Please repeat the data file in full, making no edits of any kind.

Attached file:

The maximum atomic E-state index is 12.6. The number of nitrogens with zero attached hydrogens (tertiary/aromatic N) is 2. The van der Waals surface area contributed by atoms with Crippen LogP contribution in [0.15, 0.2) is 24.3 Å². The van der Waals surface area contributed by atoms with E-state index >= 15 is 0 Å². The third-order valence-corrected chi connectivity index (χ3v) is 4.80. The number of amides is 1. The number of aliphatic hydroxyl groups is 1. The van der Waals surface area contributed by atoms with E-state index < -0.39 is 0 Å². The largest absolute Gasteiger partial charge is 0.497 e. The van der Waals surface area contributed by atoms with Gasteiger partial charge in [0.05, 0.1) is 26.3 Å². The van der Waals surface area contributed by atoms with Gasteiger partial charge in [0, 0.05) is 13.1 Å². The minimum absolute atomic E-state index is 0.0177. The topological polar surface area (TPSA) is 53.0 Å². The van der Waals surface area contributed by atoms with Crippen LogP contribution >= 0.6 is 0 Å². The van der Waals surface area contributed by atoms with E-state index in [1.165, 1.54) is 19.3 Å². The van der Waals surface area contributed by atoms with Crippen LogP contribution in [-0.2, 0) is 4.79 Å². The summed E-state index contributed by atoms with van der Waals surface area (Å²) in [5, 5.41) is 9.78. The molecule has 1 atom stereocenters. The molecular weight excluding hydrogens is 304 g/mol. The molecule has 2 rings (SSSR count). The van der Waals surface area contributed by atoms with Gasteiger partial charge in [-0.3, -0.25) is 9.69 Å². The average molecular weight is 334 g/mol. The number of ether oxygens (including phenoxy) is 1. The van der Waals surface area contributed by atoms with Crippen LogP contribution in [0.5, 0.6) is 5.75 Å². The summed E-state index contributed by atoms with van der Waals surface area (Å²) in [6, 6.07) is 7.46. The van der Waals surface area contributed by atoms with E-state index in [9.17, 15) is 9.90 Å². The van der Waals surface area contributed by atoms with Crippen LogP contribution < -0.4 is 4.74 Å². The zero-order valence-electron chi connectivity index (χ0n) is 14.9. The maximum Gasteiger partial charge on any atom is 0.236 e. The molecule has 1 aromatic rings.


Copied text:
The maximum atomic E-state index is 12.6. The number of nitrogens with zero attached hydrogens (tertiary/aromatic N) is 2. The van der Waals surface area contributed by atoms with Crippen LogP contribution in [0.15, 0.2) is 24.3 Å². The van der Waals surface area contributed by atoms with E-state index >= 15 is 0 Å². The third-order valence-corrected chi connectivity index (χ3v) is 4.80. The number of amides is 1. The number of aliphatic hydroxyl groups is 1. The van der Waals surface area contributed by atoms with E-state index < -0.39 is 0 Å². The largest absolute Gasteiger partial charge is 0.497 e. The van der Waals surface area contributed by atoms with Gasteiger partial charge in [0.05, 0.1) is 26.3 Å². The van der Waals surface area contributed by atoms with Gasteiger partial charge in [0, 0.05) is 13.1 Å². The minimum absolute atomic E-state index is 0.0177. The topological polar surface area (TPSA) is 53.0 Å². The van der Waals surface area contributed by atoms with Crippen LogP contribution >= 0.6 is 0 Å². The van der Waals surface area contributed by atoms with E-state index in [1.165, 1.54) is 19.3 Å². The van der Waals surface area contributed by atoms with Crippen LogP contribution in [-0.2, 0) is 4.79 Å². The summed E-state index contributed by atoms with van der Waals surface area (Å²) in [5, 5.41) is 9.78. The molecule has 1 atom stereocenters. The molecular weight excluding hydrogens is 304 g/mol. The molecule has 2 rings (SSSR count). The van der Waals surface area contributed by atoms with Gasteiger partial charge in [-0.3, -0.25) is 9.69 Å². The average molecular weight is 334 g/mol. The number of ether oxygens (including phenoxy) is 1. The van der Waals surface area contributed by atoms with Crippen LogP contribution in [0.5, 0.6) is 5.75 Å². The summed E-state index contributed by atoms with van der Waals surface area (Å²) in [6, 6.07) is 7.46. The van der Waals surface area contributed by atoms with E-state index in [9.17, 15) is 9.90 Å². The van der Waals surface area contributed by atoms with Crippen LogP contribution < -0.4 is 4.74 Å². The zero-order valence-electron chi connectivity index (χ0n) is 14.9. The maximum Gasteiger partial charge on any atom is 0.236 e. The molecule has 1 aromatic rings.